If we expect less and less of each other,that’s just what we’ll get.

And that’s why I’m angry. It’s why a lot of people are angry.

But now comes the question: what are we going to do about it? Anger can be the most useful feeling in the world if it leads us in constructive, not destructive, directions. But if we let it fester and turn inward, we’re lost.

If we want things to change, if we don’t accept that How Things Are Now is the natural order,  first we need to figure out where the problem comes from. In this case, I’m very much afraid there is no quick fix. It’s not simply a matter of changing a law here or there, but of changing, over time, the way we think and perceive each other. Attitudes may be so ingrained that today could be a lost cause. Tomorrow is all we have. We need to think about what we want our tomorrow to look like.

A future where men and women like each other, respect each other, work well together and value each other’s contributions, and see each other as distinct individuals rather than as part of a monolithic, incomprehensible Plural, is good for everyone. Male, female, nonbinary, straight, queer, cis, trans, white, black, brown, theist, atheist, liberal, conservative — everyone. To achieve that highly desirable end, we need to build up future generations’ capacity for empathy, and one of the ways we develop empathy is to practice looking at the world through the eyes of people who are “not like us.” The clearest and most obvious way to gain that experience is to read. The link between reading imaginative literature and developing empathy once moved Percy Byssche Shelley to name poets (and by extension, all writers of imaginative literature) “the unacknowledged legislators of the world” (A Defence of Poetry).

Our hopes for future generations, then, ride on whether, and what, they grow up reading.

Acclaimed fantasy author Shannon Hale recently Tweeted that when she gave a reading from one of her Princess in Black books, she was asked, in all seriousness, “When are you going to write books for boys?” — the implication being that because most of her work features female protagonists, boys couldn’t or wouldn’t enjoy it. (My husband read Hale’s The Unbeatable Squirrel Girl: Squirrel Meets World- a novelization of SG’s origin story before I did, and laughed long and hard as he followed the adventures of superheroine Doreen Green. Trust me. I was there.) There it is again, the same sad song: “stories about boys are for everyone, but stories about girls are for girls only.” This supposed truism has always bothered me, and I’ve railed against it in previous blog posts. But recently, since I’ve been angry, I’ve seen even more clearly how much is riding on our willingness to move beyond that idea.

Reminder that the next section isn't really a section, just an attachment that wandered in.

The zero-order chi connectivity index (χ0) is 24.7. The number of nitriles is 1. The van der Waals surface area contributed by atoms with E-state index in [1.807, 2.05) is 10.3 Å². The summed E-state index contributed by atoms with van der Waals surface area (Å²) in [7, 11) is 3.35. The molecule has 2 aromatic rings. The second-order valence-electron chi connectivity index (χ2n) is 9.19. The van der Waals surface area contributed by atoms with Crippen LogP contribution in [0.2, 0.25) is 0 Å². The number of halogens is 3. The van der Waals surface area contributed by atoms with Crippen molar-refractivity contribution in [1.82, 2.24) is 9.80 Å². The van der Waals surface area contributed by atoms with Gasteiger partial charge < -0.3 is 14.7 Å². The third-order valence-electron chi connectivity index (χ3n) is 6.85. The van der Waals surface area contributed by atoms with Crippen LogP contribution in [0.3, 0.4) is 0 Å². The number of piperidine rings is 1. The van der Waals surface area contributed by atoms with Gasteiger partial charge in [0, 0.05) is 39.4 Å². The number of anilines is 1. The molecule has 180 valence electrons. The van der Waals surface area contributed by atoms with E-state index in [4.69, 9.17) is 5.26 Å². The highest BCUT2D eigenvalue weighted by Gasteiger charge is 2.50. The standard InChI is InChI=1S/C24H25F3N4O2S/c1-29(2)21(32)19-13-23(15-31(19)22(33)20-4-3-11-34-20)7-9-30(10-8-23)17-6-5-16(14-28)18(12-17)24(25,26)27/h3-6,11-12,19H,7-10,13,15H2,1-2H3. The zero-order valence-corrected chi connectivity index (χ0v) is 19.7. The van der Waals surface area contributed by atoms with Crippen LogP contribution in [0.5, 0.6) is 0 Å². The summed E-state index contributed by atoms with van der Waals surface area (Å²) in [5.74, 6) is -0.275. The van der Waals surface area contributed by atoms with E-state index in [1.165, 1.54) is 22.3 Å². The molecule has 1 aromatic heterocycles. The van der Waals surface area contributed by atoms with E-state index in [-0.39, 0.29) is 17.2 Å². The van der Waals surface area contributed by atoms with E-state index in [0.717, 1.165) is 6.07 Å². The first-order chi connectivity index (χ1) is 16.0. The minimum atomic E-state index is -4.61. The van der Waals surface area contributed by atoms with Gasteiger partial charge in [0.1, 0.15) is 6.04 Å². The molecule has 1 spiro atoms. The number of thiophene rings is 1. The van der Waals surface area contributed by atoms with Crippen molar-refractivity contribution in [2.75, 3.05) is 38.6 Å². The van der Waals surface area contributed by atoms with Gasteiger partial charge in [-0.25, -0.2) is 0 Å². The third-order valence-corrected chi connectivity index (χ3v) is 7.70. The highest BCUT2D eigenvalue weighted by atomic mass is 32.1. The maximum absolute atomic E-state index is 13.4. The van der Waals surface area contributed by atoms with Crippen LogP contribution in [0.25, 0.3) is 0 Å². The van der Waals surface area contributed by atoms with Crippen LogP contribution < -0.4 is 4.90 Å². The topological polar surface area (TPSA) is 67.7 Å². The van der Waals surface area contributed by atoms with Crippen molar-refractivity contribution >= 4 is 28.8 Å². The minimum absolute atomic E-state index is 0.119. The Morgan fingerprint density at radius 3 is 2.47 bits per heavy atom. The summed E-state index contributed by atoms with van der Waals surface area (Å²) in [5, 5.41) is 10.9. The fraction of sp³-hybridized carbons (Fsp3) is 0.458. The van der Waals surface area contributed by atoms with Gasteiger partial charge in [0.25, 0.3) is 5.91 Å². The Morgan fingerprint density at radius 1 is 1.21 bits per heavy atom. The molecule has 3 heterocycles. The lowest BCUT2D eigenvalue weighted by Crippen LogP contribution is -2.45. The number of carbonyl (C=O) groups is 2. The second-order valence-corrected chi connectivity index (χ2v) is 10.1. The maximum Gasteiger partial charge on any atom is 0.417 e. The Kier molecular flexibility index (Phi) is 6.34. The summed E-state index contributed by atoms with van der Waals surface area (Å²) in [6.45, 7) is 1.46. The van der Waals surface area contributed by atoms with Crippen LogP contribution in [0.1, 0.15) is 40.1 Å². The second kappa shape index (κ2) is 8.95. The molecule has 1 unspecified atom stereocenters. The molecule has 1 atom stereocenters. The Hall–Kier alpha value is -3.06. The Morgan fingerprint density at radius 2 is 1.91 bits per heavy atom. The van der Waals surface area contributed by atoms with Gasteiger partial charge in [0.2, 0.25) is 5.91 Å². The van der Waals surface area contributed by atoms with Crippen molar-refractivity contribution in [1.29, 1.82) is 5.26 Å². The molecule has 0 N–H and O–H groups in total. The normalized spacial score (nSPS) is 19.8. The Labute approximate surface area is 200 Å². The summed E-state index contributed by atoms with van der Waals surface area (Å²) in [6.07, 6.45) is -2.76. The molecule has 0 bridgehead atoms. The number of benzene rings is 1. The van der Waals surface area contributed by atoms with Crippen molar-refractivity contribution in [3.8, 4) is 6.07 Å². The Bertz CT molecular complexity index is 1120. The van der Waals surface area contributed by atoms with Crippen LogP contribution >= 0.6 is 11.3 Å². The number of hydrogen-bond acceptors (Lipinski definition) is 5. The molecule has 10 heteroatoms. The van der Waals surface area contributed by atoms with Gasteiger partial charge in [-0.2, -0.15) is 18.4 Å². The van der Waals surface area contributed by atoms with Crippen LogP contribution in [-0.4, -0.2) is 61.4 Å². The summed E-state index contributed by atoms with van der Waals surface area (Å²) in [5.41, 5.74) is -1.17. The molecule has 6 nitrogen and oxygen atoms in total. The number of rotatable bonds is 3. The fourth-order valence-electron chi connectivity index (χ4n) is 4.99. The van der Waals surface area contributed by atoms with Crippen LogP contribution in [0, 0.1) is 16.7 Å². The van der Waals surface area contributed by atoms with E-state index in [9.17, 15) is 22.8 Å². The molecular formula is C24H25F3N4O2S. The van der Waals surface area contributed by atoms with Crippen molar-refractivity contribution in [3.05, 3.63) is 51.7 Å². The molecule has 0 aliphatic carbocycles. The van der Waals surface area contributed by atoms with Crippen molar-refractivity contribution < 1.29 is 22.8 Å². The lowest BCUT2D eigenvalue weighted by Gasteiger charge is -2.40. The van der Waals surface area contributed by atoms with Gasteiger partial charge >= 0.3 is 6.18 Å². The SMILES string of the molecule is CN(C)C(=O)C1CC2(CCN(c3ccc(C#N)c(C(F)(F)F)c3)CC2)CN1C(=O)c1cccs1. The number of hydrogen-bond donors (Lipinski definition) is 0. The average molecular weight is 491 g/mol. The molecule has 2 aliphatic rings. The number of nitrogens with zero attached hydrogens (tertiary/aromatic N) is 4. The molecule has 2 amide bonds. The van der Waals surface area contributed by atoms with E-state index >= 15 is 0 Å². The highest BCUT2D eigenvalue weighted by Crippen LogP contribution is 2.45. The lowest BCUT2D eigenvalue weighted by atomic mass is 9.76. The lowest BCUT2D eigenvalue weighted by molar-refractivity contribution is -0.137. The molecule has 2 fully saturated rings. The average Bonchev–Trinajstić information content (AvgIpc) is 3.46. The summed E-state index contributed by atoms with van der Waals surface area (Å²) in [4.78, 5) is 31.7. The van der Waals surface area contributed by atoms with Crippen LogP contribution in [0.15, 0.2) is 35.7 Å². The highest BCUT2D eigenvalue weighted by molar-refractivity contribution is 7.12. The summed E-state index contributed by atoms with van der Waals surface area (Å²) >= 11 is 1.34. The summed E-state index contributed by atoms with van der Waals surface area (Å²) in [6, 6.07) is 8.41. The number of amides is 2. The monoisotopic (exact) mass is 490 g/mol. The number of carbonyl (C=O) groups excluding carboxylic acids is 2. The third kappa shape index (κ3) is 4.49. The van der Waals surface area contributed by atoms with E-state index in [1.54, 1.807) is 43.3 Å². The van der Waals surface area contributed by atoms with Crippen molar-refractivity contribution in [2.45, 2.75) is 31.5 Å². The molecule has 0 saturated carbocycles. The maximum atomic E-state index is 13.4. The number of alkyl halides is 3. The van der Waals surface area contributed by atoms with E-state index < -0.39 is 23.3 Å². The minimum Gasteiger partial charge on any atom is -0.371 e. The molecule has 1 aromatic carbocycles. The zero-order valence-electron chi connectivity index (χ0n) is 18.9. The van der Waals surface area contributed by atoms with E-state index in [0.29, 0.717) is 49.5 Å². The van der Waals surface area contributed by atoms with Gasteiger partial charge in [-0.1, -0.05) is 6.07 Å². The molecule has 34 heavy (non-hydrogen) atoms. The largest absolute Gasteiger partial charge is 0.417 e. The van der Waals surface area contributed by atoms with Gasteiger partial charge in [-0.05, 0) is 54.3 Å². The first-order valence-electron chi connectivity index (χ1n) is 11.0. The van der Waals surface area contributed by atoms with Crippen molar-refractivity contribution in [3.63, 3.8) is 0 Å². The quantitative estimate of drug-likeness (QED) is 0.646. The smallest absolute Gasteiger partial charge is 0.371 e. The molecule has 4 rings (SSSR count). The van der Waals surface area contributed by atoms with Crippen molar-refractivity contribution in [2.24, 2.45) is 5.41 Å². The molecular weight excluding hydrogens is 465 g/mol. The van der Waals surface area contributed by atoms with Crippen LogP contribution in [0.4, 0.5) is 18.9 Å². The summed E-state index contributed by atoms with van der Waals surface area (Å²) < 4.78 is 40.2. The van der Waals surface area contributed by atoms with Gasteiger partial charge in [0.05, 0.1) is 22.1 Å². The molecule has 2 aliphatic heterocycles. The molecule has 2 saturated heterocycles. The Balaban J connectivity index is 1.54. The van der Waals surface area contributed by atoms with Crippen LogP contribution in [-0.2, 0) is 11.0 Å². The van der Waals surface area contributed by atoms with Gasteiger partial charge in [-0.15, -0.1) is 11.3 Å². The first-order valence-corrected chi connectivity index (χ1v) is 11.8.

When we read from the perspective of a character in a well-written short story or novel, as we share that character’s experience, we come to know and understand that character as a person with a mind and heart. Even if we dislike that character and/or disagree with their actions, for a little while we’ve felt what it’s like to be them. If boys routinely avoid all fiction that asks them to share a girl’s perspective, wouldn’t this compromise their learning to perceive girls as people with stories and journeys that matter?

Every time a parent tells a librarian or bookseller, “He won’t read books about girls,” or “He won’t like it if it has a girl on the cover,” the likelihood goes up that Charlie-Sheening, or worse, Brock-Turnering, will be a big part of life in years to come.

Stories affect how we see the world, how we see ourselves and others, and how we interact with others. The power of stories just might be what saves us.